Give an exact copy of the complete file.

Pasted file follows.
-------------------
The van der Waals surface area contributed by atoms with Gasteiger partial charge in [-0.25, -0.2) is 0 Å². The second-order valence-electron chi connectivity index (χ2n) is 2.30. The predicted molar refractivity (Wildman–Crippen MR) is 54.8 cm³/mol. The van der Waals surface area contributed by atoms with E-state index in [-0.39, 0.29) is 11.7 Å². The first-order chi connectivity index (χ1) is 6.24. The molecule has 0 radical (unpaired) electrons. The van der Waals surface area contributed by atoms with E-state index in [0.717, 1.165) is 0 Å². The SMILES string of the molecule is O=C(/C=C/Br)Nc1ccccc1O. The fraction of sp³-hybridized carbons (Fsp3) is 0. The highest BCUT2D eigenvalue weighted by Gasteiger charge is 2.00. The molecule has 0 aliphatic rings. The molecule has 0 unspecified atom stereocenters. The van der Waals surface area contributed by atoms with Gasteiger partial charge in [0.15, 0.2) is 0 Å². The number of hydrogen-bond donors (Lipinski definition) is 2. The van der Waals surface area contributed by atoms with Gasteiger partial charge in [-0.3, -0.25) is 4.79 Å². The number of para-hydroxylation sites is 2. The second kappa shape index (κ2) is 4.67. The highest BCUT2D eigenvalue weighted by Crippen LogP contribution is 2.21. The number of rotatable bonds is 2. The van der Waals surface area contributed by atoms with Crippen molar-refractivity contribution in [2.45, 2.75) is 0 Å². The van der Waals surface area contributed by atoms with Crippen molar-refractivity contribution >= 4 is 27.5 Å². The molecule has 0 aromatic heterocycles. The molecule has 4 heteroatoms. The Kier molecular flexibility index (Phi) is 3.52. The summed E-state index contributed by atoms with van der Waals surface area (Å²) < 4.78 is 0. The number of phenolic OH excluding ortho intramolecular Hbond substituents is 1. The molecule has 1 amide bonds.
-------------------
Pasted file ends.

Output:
The van der Waals surface area contributed by atoms with Gasteiger partial charge in [-0.25, -0.2) is 0 Å². The second-order valence-electron chi connectivity index (χ2n) is 2.30. The predicted molar refractivity (Wildman–Crippen MR) is 54.8 cm³/mol. The van der Waals surface area contributed by atoms with E-state index in [-0.39, 0.29) is 11.7 Å². The first-order chi connectivity index (χ1) is 6.24. The molecule has 0 radical (unpaired) electrons. The van der Waals surface area contributed by atoms with E-state index in [0.717, 1.165) is 0 Å². The SMILES string of the molecule is O=C(/C=C/Br)Nc1ccccc1O. The fraction of sp³-hybridized carbons (Fsp3) is 0. The highest BCUT2D eigenvalue weighted by Gasteiger charge is 2.00. The molecule has 0 aliphatic rings. The molecule has 0 unspecified atom stereocenters. The van der Waals surface area contributed by atoms with Gasteiger partial charge in [0.15, 0.2) is 0 Å². The number of hydrogen-bond donors (Lipinski definition) is 2. The van der Waals surface area contributed by atoms with Gasteiger partial charge in [-0.3, -0.25) is 4.79 Å². The number of para-hydroxylation sites is 2. The second kappa shape index (κ2) is 4.67. The highest BCUT2D eigenvalue weighted by Crippen LogP contribution is 2.21. The number of rotatable bonds is 2. The van der Waals surface area contributed by atoms with Crippen molar-refractivity contribution in [2.45, 2.75) is 0 Å². The van der Waals surface area contributed by atoms with Crippen molar-refractivity contribution >= 4 is 27.5 Å². The molecule has 0 aromatic heterocycles. The molecule has 4 heteroatoms. The Kier molecular flexibility index (Phi) is 3.52. The summed E-state index contributed by atoms with van der Waals surface area (Å²) < 4.78 is 0. The number of phenolic OH excluding ortho intramolecular Hbond substituents is 1. The molecule has 1 amide bonds.